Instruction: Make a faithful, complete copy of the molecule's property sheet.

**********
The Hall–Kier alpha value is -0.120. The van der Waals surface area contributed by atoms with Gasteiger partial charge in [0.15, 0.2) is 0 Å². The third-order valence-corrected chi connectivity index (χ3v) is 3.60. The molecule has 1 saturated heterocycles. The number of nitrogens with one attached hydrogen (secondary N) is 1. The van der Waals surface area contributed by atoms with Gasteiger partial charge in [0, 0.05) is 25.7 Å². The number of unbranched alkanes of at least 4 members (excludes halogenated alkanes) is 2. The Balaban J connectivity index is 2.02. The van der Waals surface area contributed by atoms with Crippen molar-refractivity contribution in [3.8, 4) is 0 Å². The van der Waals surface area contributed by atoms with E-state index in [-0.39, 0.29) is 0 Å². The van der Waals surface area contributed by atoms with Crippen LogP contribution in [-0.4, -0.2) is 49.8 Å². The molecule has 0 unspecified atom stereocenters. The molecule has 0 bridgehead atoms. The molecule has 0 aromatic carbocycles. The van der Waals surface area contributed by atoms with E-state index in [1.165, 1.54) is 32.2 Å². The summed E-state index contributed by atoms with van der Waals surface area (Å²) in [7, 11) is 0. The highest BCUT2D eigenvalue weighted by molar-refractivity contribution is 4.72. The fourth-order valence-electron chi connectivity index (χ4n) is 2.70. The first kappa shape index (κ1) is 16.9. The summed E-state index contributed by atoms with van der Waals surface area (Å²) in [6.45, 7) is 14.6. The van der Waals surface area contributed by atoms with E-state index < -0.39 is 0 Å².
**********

The Hall–Kier alpha value is -0.120. The van der Waals surface area contributed by atoms with Gasteiger partial charge in [0.15, 0.2) is 0 Å². The third-order valence-corrected chi connectivity index (χ3v) is 3.60. The molecule has 1 saturated heterocycles. The number of nitrogens with one attached hydrogen (secondary N) is 1. The van der Waals surface area contributed by atoms with Gasteiger partial charge in [0, 0.05) is 25.7 Å². The number of unbranched alkanes of at least 4 members (excludes halogenated alkanes) is 2. The Balaban J connectivity index is 2.02. The van der Waals surface area contributed by atoms with Crippen molar-refractivity contribution in [3.8, 4) is 0 Å². The van der Waals surface area contributed by atoms with E-state index in [-0.39, 0.29) is 0 Å². The van der Waals surface area contributed by atoms with Crippen LogP contribution in [-0.4, -0.2) is 49.8 Å². The molecule has 0 unspecified atom stereocenters. The molecule has 0 bridgehead atoms. The molecule has 0 aromatic carbocycles. The van der Waals surface area contributed by atoms with E-state index in [1.165, 1.54) is 32.2 Å². The summed E-state index contributed by atoms with van der Waals surface area (Å²) in [7, 11) is 0. The highest BCUT2D eigenvalue weighted by molar-refractivity contribution is 4.72. The fourth-order valence-electron chi connectivity index (χ4n) is 2.70. The first kappa shape index (κ1) is 16.9. The summed E-state index contributed by atoms with van der Waals surface area (Å²) in [6.45, 7) is 14.6. The van der Waals surface area contributed by atoms with E-state index < -0.39 is 0 Å².